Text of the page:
Q: What is a trust?
A: A trust is an entity created and governed under the state law in which it was formed. A trust involves the creation of a fiduciary relationship between a grantor, a trustee, and a beneficiary for a stated purpose. A trust may be created by any of the following methods:
- A declaration by the owner of property that the owner holds the property as trustee;
- A transfer of property by the owner during the owner's lifetime to another person as trustee;
- A transfer of property by the owner, by will or by other instrument taking effect upon the death of the owner, in trust, to another person as trustee or
- An exercise of a power of appointment to another person as trustee or an enforceable promise to create a trust.
Q: What type of trust does Eurotex Global Savings & Trust offer?
A: We currently offer our clients what is called a "revocable grantor trust", as it provides what we feel is the most optimimum blend between asset protection and ease of access. This trust may be formed to protect cash, property, insurance policies, stock, and/or other unique assets.
Q: Who is a grantor of a trust?
A: The grantor (also known as trustor, settlor, or creator) is the creator of the trust relationship and is generally the owner of the assets initially contributed to the trust. The grantor generally establishes in the trust instrument the terms and provisions of the trust relationship between the grantor, the trustee, and the beneficiary. These will usually include the following:
- The rights, duties, and powers of the trustee;
- Distribution provisions;
- Ability of the grantor to amend, modify, revoke, or terminate the trust agreement;
- The designation and selection of a trustee or successor trustees; and
- The designation of the state under which the terms and provisions of the trust agreement are to be governed.
Q: What is a trustee/fiduciary?
A: The trustee obtains legal title to the trust assets and is required to administer the trust on behalf of the beneficiaries according to the express terms and provisions of the trust agreement. A fiduciary is an individual or organization charged with the duty to act for the benefit of another. A trustee is a fiduciary.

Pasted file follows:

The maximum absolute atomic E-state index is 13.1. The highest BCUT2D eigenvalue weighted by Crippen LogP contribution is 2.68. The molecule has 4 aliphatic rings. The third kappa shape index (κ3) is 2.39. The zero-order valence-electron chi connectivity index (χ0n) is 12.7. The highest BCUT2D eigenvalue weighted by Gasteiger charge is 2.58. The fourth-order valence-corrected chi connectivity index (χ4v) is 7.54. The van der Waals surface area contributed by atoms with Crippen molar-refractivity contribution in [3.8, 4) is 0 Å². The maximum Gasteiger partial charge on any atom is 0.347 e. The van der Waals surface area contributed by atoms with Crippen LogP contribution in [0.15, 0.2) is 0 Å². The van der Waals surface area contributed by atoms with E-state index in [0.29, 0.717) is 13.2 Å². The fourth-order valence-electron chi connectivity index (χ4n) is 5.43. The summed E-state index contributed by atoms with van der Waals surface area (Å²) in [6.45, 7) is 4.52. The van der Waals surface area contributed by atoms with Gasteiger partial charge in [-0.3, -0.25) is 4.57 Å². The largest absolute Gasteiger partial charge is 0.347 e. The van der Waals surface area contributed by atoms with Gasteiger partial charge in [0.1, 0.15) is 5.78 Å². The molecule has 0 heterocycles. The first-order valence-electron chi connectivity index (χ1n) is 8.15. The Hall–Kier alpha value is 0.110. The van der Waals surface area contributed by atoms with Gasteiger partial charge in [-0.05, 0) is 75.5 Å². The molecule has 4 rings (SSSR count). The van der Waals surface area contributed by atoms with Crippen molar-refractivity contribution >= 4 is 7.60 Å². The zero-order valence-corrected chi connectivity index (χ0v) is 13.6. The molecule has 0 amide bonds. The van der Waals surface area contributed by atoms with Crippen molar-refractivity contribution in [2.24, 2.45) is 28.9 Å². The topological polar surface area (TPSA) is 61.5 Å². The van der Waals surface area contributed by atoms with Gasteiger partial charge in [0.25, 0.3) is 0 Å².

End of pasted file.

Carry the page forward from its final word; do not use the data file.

Q: What is a beneficiary?
A: The beneficiaries are those entitled to receive benefits from the trust.
Q: What is a grantor trust?
A: "Grantor trust" is a term used to describe any trust over which the grantor or other owner retains the power to control or direct the trust's income or assets. If a grantor retains certain powers over or benefits in a trust, the income of the trust will be taxed to the grantor, rather than to the trust. (Examples, the power to decide who receives income, the power to vote or to direct the vote of the stock held by the trust or to control the investment of the trust funds, the power to revoke the trust, etc.) Our Trusts allow for power over your cash, stock and other assets; additionally, each grantor also has the option to "revoke" the trust, and receive or transfer all assets in trust. All "revocable trusts" are by definition grantor trusts. If a trust is a grantor trust, then the grantor is treated as the owner of the assets, the trust is disregarded as a separate tax entity, and all income is taxed to the grantor.
Q: What are irrevocable/revocable trusts?
A: An irrevocable trust is a trust, which, by its terms, cannot be modified, amended, or revoked. For tax purposes an irrevocable trust can be treated as a simple, complex, or grantor trust, depending on the powers listed in the trust instrument. A revocable trust may be revoked and is considered a grantor trust (IRC § 676). State law and the trust instrument establish whether a trust is revocable or irrevocable. If the trust instrument is silent on revocability, then most states consider the trust revocable.